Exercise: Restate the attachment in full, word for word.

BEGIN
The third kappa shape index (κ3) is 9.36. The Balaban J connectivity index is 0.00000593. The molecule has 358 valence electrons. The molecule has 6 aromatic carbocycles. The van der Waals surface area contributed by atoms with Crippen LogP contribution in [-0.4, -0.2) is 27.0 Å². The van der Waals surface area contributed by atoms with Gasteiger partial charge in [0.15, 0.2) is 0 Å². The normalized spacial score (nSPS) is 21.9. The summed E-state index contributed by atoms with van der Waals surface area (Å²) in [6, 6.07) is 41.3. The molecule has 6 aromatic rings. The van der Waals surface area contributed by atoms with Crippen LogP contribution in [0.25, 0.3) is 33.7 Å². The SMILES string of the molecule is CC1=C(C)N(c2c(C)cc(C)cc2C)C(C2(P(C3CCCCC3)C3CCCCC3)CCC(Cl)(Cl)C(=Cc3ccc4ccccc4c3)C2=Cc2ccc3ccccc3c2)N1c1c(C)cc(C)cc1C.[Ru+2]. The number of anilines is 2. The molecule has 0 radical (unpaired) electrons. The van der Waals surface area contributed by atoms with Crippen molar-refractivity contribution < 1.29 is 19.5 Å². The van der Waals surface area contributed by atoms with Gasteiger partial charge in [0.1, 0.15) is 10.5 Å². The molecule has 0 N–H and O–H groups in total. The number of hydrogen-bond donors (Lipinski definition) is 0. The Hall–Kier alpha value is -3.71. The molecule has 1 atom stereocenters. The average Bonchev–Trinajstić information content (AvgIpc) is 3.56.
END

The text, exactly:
The third kappa shape index (κ3) is 9.36. The Balaban J connectivity index is 0.00000593. The molecule has 358 valence electrons. The molecule has 6 aromatic carbocycles. The van der Waals surface area contributed by atoms with Crippen LogP contribution in [-0.4, -0.2) is 27.0 Å². The van der Waals surface area contributed by atoms with Gasteiger partial charge in [0.15, 0.2) is 0 Å². The normalized spacial score (nSPS) is 21.9. The summed E-state index contributed by atoms with van der Waals surface area (Å²) in [6, 6.07) is 41.3. The molecule has 6 aromatic rings. The van der Waals surface area contributed by atoms with Crippen LogP contribution in [0.25, 0.3) is 33.7 Å². The SMILES string of the molecule is CC1=C(C)N(c2c(C)cc(C)cc2C)C(C2(P(C3CCCCC3)C3CCCCC3)CCC(Cl)(Cl)C(=Cc3ccc4ccccc4c3)C2=Cc2ccc3ccccc3c2)N1c1c(C)cc(C)cc1C.[Ru+2]. The number of anilines is 2. The molecule has 0 radical (unpaired) electrons. The van der Waals surface area contributed by atoms with Crippen molar-refractivity contribution < 1.29 is 19.5 Å². The van der Waals surface area contributed by atoms with Gasteiger partial charge in [0.1, 0.15) is 10.5 Å². The molecule has 0 N–H and O–H groups in total. The number of hydrogen-bond donors (Lipinski definition) is 0. The Hall–Kier alpha value is -3.71. The molecule has 1 atom stereocenters. The average Bonchev–Trinajstić information content (AvgIpc) is 3.56.